Human Evolution

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Homo Habilis

Homo Erectus

Homo Sapiens

Australopithecines: 5.3 to 1.6 mya

At some stage in our distant past bipedal hominids split from quadrupedal apes. We know that this first happened in Africa. Probably on the open savanna after climate changes dried out moist forests and forced hominids into long distant foraging. The so-called Savannah Hypothesis argues that hominids were forced to stand to help avoid predators and hunt for food. However, after the discovery of early hominids that remained in forests and also became bipedal, once again the jury was out on the savannah hypothesis.

However, standing upright and walking on two feet is a basic requirement for inclusion in the human lineage. And in the great rift valley in Eastern Africa, the fossil rich sites began to tell remarkable stories.

In 1974 Lucy was discovered in the Awash valley of Ethiopia's Afar Depression. It was a 40% complete fossilized skeleton of a small adult female, aged about 25. Fragments of Lucy's pelvis and thigh bones strongly suggest that she walked upright, over 3 million years ago. Lucy was classified as Australopithecus Afarensis.

In 1978 the Leakey's discovered at Laetoli, Tanzania, parallel trails of footprints made by three individual hominids 3.6 million years ago. They were made in damp volcanic ash and preserved when they dried and hardened. The biped's shock absorber, the arch, is evident in the footprints of this Australopithecus Afarensis.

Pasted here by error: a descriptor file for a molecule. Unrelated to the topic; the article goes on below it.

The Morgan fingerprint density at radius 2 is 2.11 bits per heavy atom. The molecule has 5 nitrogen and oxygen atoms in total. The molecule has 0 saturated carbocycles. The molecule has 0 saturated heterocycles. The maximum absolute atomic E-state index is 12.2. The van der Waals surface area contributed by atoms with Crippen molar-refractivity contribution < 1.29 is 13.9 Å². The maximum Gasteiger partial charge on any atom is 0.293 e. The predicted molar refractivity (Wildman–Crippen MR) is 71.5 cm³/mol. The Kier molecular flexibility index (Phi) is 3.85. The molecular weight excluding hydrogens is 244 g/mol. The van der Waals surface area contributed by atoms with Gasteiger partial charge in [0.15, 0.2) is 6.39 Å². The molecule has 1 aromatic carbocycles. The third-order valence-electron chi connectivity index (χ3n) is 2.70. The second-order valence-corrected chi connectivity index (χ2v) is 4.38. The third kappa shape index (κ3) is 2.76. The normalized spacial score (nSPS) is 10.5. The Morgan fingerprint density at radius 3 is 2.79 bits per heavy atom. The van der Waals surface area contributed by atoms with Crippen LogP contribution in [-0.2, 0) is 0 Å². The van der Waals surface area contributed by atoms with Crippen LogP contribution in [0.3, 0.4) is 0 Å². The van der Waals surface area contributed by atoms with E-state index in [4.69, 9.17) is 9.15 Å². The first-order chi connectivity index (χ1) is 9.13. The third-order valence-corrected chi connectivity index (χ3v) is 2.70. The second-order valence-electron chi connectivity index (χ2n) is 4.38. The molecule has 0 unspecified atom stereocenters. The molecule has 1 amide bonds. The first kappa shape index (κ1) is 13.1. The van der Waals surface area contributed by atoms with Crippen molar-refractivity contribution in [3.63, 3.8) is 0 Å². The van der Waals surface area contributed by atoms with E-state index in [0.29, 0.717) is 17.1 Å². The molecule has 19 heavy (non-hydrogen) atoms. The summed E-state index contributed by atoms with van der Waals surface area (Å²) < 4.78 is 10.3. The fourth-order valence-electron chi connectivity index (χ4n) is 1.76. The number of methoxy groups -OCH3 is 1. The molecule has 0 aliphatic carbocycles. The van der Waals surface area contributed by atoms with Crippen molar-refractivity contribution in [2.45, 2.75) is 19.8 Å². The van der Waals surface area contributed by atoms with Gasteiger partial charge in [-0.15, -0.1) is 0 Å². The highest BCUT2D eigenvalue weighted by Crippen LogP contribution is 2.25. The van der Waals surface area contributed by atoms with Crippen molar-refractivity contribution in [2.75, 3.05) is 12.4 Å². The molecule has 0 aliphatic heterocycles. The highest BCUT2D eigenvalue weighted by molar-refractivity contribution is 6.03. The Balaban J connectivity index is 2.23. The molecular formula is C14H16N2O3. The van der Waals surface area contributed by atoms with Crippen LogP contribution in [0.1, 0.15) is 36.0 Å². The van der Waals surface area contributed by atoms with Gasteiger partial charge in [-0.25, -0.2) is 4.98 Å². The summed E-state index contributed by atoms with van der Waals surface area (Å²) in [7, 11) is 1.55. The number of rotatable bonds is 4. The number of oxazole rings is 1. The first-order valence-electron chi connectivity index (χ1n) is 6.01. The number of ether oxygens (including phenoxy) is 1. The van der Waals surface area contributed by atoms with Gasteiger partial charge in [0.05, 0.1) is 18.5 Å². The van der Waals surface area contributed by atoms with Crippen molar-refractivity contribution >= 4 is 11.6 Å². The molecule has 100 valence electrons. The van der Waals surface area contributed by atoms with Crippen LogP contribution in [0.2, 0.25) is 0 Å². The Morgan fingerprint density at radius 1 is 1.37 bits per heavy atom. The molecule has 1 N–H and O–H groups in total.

Paleoanthropologists discovered many more examples of this species that could stand, walk and run upright. While Australopithecines were smaller than modern humans, they had legbones and feet which were more man-like than ape-like. These discoveries from Afar, Laetoli and other East African sites indicate that what we now call collectively, Australopithecus Afarensis, thrived here some three to four million years ago. So not too long previous to this time the Australopithecines (southern apes) split from the quadrupedal apes and took separate evolutionary paths. But even though bipedalism had freed the hands of Australopithecus Afarensis for new uses, there is no sign that they developed or used tools (but this is still open for debate). More than likely one species of Australopithecine gave rise to the first of the Homo genus, Homo Habilis.